I remember you.
Sometimes for a long period of time, I don’t think about her. And suddenly without warning, her face floats into my head. Her face and her laugh.
The trigger that made me think about Jumoke was seemingly remote. I was driving and my steering wheel felt funny. I thought about losing control of the car and then I saw Dipo, her brother, losing control of the car.
I touched my seatbelt and remembered that we were told that you insisted that Dipo wore his seatbelt but you did not wear yours.
I saw you or the way I imagined you would be at Dr Ajibola’s hospital on a slab. Cold and gone. No sign of physical trauma and yet gone forever.
There seemed to be a cloud of grief and pain that hovered the season that you died.
I remember coming back from the hospital to see my sister and friend Grace who had had an accident. She could not feel her legs. She kept fretting and saying “I am not myself. I don’t feel like myself.” The accident that took her ability to walk turned me inside out. I had never been more confused in my life.
So I came back home weary from work and seeing a pain that I could not fix.
As soon as I walked into our dining room, I saw your pictures on the table. I knew immediately that something had happened.
Why would someone go through the trouble of picking your pictures from the huge collection I had? I remember going to see Bola in the confusion I felt after I was told you were gone.
I kept seeing your face. The Kehinde family face. I kept hearing your giggle and you and Bola Opadiji’s mischievous banter in Yoruba. I remembered you loved singing “I am a covenant son of God.” Or for some reason I remembered when we learnt a song during rehearsals
So many times, I’m so confused
Wondering where I am going to
Roads with no signs
Dreams left behind
Nothing makes sense without you.
Now that I’m here, I understand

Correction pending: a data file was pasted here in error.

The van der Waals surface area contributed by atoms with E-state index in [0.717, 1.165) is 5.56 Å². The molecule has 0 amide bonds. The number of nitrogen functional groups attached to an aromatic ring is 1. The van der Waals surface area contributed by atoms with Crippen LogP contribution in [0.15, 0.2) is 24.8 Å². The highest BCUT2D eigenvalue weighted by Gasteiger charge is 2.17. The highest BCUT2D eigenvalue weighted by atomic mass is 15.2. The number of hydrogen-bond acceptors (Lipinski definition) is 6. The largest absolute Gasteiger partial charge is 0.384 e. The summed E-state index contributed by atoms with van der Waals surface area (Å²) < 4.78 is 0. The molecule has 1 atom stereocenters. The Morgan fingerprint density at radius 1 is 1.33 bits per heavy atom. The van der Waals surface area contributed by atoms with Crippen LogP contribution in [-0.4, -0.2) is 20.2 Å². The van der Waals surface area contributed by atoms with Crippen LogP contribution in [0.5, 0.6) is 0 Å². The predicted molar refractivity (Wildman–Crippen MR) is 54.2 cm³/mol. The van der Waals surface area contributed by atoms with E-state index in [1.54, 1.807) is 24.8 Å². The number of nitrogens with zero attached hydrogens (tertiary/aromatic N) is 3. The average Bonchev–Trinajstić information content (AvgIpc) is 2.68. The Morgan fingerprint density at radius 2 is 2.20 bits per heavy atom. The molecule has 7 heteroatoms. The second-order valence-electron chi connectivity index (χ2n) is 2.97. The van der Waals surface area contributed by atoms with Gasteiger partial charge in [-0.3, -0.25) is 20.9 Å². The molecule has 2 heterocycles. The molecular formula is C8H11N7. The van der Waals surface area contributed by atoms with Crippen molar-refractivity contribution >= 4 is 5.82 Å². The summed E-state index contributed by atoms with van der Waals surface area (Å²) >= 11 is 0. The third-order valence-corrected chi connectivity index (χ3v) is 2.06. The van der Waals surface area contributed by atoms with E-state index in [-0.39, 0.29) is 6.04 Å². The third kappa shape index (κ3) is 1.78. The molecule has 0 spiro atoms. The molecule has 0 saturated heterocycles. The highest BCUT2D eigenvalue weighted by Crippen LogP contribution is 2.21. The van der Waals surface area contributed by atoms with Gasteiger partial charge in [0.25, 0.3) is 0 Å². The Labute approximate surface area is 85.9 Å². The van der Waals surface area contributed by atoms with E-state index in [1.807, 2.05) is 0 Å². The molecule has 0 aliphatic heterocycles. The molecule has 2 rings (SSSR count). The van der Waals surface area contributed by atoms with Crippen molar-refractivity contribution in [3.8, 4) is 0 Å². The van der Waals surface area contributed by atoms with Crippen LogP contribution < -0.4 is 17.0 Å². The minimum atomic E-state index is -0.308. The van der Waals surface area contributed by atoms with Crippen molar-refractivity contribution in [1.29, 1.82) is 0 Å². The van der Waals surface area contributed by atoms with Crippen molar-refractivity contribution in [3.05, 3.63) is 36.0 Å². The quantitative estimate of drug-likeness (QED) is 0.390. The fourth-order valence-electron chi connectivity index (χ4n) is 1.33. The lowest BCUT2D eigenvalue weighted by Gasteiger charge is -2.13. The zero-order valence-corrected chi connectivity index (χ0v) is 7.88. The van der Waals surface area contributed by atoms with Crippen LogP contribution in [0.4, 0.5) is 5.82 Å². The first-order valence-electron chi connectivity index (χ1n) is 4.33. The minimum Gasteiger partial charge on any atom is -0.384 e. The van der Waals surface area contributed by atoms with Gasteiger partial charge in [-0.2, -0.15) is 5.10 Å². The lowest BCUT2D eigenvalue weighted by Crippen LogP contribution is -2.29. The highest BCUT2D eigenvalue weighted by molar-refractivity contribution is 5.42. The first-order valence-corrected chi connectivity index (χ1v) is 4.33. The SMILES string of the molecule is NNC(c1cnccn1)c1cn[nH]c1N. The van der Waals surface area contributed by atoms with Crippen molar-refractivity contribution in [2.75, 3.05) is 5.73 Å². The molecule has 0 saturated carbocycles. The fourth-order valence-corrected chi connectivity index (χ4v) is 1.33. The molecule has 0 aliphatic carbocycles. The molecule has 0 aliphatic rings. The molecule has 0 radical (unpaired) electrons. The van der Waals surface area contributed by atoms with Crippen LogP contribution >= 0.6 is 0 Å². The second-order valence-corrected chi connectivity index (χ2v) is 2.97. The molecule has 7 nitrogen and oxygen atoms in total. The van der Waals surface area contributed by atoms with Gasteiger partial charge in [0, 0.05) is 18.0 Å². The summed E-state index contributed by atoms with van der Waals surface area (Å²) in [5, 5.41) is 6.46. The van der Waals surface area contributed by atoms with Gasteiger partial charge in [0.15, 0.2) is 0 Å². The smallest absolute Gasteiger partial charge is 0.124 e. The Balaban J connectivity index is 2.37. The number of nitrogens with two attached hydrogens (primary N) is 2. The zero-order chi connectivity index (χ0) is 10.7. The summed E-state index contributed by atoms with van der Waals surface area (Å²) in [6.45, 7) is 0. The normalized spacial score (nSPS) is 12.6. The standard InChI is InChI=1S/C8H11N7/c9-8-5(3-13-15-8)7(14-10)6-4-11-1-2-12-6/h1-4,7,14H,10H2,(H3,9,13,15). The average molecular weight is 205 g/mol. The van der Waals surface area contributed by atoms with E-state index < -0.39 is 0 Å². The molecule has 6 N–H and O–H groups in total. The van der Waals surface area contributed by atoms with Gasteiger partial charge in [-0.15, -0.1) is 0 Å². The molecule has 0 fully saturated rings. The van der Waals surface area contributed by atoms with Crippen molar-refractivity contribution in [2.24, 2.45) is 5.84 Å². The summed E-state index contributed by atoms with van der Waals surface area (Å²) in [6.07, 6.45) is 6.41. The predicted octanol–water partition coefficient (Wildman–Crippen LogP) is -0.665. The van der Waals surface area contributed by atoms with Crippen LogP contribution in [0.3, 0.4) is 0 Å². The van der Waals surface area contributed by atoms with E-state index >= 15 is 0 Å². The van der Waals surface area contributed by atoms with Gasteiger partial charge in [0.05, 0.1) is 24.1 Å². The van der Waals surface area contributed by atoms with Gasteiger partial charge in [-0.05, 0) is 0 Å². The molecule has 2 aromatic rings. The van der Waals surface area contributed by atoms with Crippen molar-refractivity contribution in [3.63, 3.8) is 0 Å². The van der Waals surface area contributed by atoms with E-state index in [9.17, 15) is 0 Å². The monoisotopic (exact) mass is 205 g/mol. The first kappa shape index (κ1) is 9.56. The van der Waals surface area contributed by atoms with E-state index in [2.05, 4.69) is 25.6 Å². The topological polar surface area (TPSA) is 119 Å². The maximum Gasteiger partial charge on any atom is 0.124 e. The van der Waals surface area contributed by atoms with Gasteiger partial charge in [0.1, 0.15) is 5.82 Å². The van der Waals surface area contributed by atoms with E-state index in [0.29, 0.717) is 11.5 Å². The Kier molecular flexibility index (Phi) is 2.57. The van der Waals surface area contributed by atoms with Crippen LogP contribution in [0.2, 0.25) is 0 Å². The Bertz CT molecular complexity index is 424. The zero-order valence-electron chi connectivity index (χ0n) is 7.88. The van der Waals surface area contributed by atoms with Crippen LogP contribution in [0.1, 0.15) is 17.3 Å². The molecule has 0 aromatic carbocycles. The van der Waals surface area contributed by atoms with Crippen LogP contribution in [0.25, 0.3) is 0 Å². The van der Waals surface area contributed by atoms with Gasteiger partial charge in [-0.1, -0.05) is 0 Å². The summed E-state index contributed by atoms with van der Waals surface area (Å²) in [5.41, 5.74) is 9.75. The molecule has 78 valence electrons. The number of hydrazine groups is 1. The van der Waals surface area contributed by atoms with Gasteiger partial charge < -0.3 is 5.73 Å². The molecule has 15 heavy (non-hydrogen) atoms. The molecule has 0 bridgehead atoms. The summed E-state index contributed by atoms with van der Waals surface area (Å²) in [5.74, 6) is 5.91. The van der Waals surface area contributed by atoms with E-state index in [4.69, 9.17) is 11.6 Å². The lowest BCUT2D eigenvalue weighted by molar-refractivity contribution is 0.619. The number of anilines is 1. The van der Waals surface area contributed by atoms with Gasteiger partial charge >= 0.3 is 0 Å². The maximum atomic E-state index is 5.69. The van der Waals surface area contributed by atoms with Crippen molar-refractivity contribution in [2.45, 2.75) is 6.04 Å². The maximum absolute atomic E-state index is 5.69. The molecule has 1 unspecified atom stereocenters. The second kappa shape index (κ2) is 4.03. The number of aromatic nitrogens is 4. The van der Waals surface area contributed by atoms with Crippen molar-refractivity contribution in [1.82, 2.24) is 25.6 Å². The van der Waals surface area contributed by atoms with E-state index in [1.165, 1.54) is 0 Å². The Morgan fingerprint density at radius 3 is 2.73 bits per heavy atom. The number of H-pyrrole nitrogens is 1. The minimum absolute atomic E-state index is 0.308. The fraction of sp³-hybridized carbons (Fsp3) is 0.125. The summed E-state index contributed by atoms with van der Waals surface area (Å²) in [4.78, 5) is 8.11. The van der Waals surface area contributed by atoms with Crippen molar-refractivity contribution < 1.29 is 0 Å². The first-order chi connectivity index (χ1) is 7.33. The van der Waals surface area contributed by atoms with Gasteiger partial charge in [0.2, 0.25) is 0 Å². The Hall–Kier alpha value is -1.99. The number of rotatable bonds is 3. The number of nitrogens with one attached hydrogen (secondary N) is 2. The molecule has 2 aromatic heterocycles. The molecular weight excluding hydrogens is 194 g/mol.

Now it’s so clear who I am
It’s like coming home
A child before wrong
The whole world so familiar yet new.
I have been searching for such a long long time
I have been needing something in my life
I was so lost till you put me through
I found myself in you.
Jumoke, I remember how you sang this song gustily. I did not think it was a sad song then. But there is so much sadness in it now.
The very worst was going to see your parents.
Your mother wailed when she saw me. I knelt before her as she held me and kept saying “Your friend is gone… your friend is gone…”
We were friends and a bond was there. You were easy to like. Easy to love.
Remember when we went to Aunty Kate’s wedding and you gave me your black dress to wear because I did not have any to wear?
I still have the pictures we took.
I remember standing by your grave when you had been interred and the men were using spades to fill up your grave. I remember finding it difficult to turn my back and walk away. I remember singing…
Why should I be discouraged?
Why should the shadows come?
Why should my heart be lonely?
And long for heaven and home
When Jesus is my portion.
A constant friend is he
His eye is on the sparrow and I know he watches over me.
I sang the song not for you, but for me. For some comfort. For a way of not seeing the futility of life. To tell myself that God was still God even if life did not make sense. To reassure myself that he was not absent. He was seeing everything. And that there was some purpose to it all. And that I would see you again. I ended the song in a choke. Because at that moment, God seemed very far away.
It has been about 16years.
You memory has not faded.
I remember you today. It is not your birthday or deathday… but I remember you Jumoke. Keep resting.